The researchers hypothesize that the opposable thumbs of squirrel and capuchin monkeys make them fall for this trick since — like humans — they can picture the reward getting transferred in the fake thumb-forefinger pinch. Says study author Nicola Clayton, “How one’s fingers and thumbs move helps to shape the way we think, and the assumptions we make about the world.”
In another trial that did a trick with a no-thumbs power grab, all three monkey species went hungry. If you want to try slight-of-hand tricks using treats on other species, such as your dog, be prepared for some disappointment.
Between you and us, why would you ever eat a jellyfish? I guess, if you’re sharing a meal with a sea turtle, it’s a justifiable bonding experience (although see HERE that the diver pretends to bite). Seriously, jellyfish are mostly water, with little or no carbohydrates, fats, or proteins. Yet, they’re eaten by invertebrates, fishes, and marine turtles.
Now, a 2020 paper reported that jellyfish contain fatty acids, which are key to growth and reproduction; fatty acids are used to build cell membranes. The researchers analyzed moon jellies (Aurelia aurita) from a German fjord, sampling them every two weeks for two years. They found that mature jellies with reproductive tissues had higher concentrations of fatty acids.
Still, jellies are not much of a meal, but since they can’t run away, a predator can eat a bunch of them and benefit from the cumulative nutrition. Said study author Jamileh Javidpour, “It is true that a predator does not get much from eating a single jellyfish, but if it eats many, it will make a difference and provide the predator with valuable fatty acids.” It’s kind of like our getting vitamins from watermelon.
A recent study analyzing the nutritional composition of 150 moon jellies confirms that as they age, jellyfishes accumulate nutritious elements from their own diets. Baby jellies are restricted to filtering out tiny plankton, but as they grow, they can eat larger prey of larval shrimps and crabs. As they get older, they get longer and more numerous tentacles and larger bells surrounding their mouths. An adult jelly may even snag a grown fish, such as in this dramatic video.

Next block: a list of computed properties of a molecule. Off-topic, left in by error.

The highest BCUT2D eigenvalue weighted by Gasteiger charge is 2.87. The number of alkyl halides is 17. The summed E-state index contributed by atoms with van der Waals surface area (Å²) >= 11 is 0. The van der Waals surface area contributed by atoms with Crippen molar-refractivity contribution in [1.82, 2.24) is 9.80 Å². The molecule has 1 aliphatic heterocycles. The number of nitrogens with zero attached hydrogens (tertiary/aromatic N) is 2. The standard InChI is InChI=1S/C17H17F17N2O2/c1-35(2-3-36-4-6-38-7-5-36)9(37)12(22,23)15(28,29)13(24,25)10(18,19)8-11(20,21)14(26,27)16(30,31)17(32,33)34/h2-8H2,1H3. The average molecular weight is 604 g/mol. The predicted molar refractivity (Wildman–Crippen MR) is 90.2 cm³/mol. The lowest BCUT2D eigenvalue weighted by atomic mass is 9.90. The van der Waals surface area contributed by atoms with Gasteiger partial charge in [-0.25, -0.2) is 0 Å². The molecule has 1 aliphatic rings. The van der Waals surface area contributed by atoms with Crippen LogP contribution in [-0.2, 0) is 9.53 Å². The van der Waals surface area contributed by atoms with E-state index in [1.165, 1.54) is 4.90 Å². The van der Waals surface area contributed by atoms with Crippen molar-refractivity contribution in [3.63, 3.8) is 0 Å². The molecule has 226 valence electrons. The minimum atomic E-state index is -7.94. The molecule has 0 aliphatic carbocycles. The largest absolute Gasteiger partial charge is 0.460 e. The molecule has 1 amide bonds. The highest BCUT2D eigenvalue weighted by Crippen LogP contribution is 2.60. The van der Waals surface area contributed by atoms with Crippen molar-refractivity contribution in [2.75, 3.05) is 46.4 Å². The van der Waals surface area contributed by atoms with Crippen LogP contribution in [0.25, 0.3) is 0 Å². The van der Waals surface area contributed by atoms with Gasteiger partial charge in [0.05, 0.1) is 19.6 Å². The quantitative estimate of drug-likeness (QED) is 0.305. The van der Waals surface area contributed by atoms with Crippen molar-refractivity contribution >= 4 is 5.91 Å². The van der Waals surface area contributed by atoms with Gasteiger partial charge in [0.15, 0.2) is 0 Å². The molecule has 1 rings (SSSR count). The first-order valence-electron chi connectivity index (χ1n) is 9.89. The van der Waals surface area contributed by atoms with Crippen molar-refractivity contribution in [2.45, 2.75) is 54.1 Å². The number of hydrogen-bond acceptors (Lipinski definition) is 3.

"As they feed on bigger prey with higher levels of fatty acids, the jellyfish accumulate more of these fatty acids. This means bigger jellyfish might be considered more nutritious," says study author Jessica Schaub. That’s good to know, since they may become a sustainable food of the future; see how a chef waxes poetic about their meatiness HERE.
And on the subject of jellyfish in human diets, they’re also proving useful for weight control. You don’t see too many obese jellies, unless you count the blue blubber jellyfish, which isn’t fair because that’s just its natural shape: chubby arms covered with stingers and multiple mouths. Well, it turns out that jellyfish have satiety molecules — peptides — that humans might co-opt for weight loss.
Researchers recently identified a particular peptide (GLWamide) that suppresses feeding in jellies. When isolated and given to hungry jellyfish, they stopped eating. A similar peptide caused fruit flies to lose their appetite. Plus, an earlier study showed that obese rats treated with hydrolyzed jellyfish peptides lost weight and improved their BMIs. Who’s next?
Next time we’ll take a look at some innovations in monitoring human health.
Written by Devin Reese, Edited by Jake Currie
Copyright © 2021 Nerd Snacks, All rights reserved.
You are receiving this email because you signed up for the Nerd Snacks Newsletter.
Don't want to hear from us anymore?
We understand, but it won’t be the same without you!
Click here to unsubscribe
To view in your browser click here.